Although experts thought ebola had been eliminated in Guinea, there have been fears of the disease coming back after a few cases were documented in the past two years. People are still skeptical after the largest Ebola outbreak in March 2014 even though experts have claimed that the outbreak ended at the end of 2015. However, with the country still lacking in health resources, diseases in Guinea, which could otherwise be preventable and treatable in another developed nation, are rapidly distributed. Here are the top three diseases in Guinea.
- Malaria. According to the Center for Diseases Control, 10 percent of deaths in Guinea are caused by malaria. In 2015, tens of thousands of malaria cases went untreated. Because of the ebola outbreak, people avoided health clinics for fear of being sent to an isolated Ebola treatment center. People might have died from malaria more than ebola, and the entire population is at risk for malaria. To try to control this disease, the President’s Malaria Initiative distributes insecticide-treated nets (ITNS), supports malaria diagnostics as well as treatments at health facilities.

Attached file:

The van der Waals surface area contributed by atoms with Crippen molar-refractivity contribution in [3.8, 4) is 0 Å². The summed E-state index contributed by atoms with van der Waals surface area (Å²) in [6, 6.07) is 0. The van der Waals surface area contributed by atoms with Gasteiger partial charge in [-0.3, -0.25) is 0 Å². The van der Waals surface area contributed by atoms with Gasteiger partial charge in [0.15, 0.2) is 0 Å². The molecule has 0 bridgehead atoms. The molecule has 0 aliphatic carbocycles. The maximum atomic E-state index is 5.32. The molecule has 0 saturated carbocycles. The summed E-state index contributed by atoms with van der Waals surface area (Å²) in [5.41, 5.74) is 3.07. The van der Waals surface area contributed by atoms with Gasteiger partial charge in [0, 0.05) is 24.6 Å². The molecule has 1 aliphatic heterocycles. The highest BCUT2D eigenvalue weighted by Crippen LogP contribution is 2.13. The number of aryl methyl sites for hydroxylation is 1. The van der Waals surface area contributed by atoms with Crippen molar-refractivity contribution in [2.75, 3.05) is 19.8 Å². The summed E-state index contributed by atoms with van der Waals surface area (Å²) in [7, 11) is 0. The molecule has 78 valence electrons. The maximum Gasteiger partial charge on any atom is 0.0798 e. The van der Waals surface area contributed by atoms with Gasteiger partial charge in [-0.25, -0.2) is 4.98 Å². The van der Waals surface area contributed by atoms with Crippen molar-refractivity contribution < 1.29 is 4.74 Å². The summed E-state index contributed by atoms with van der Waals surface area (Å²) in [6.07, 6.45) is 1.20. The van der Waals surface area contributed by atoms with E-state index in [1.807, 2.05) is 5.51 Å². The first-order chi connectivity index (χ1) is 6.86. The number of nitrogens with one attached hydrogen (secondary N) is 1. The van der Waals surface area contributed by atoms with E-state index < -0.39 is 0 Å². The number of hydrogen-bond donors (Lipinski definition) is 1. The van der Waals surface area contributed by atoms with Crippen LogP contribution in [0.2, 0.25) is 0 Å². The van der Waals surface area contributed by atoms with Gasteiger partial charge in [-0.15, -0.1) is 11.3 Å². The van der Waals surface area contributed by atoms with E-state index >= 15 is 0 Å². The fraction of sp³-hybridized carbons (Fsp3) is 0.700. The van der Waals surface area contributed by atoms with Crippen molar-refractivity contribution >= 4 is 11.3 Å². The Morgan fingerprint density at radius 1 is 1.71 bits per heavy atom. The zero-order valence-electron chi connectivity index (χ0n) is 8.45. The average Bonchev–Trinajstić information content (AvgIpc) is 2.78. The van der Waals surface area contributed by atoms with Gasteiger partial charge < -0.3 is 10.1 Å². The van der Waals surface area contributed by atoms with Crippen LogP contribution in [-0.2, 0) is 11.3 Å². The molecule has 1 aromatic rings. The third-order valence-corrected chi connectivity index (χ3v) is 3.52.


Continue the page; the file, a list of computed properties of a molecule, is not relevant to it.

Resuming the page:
- HIV/AIDS. AIDS plagues so many parts of Africa, and Guinea is no exception. Four percent of deaths are caused by HIV or AIDS, and almost 7,000 children are living with HIV. AIDS has been considered a death sentence since only 27 percent are receiving antiretroviral medication. Hopefully, treatment will come to more people. The countries of Ethiopia, Ghana, Malawi, Namibia and Tanzania have been receiving antiretroviral treatment programs from the Global Fund since 2010.
- Lower Respiratory Infections. Currently, lower respiratory tract infections are the leading cause of death among children under the age of 5. Forty-two percent of these deaths occur in Africa, and the infections can cause pneumonia, influenza and bronchitis.
Guinea has one of the poorest populations in West Africa. Little of its people have access to good healthcare. Diseases in Guinea can be curable and treatable if organizations continue to provide healthcare to treat these diseases.
– Emma Majewski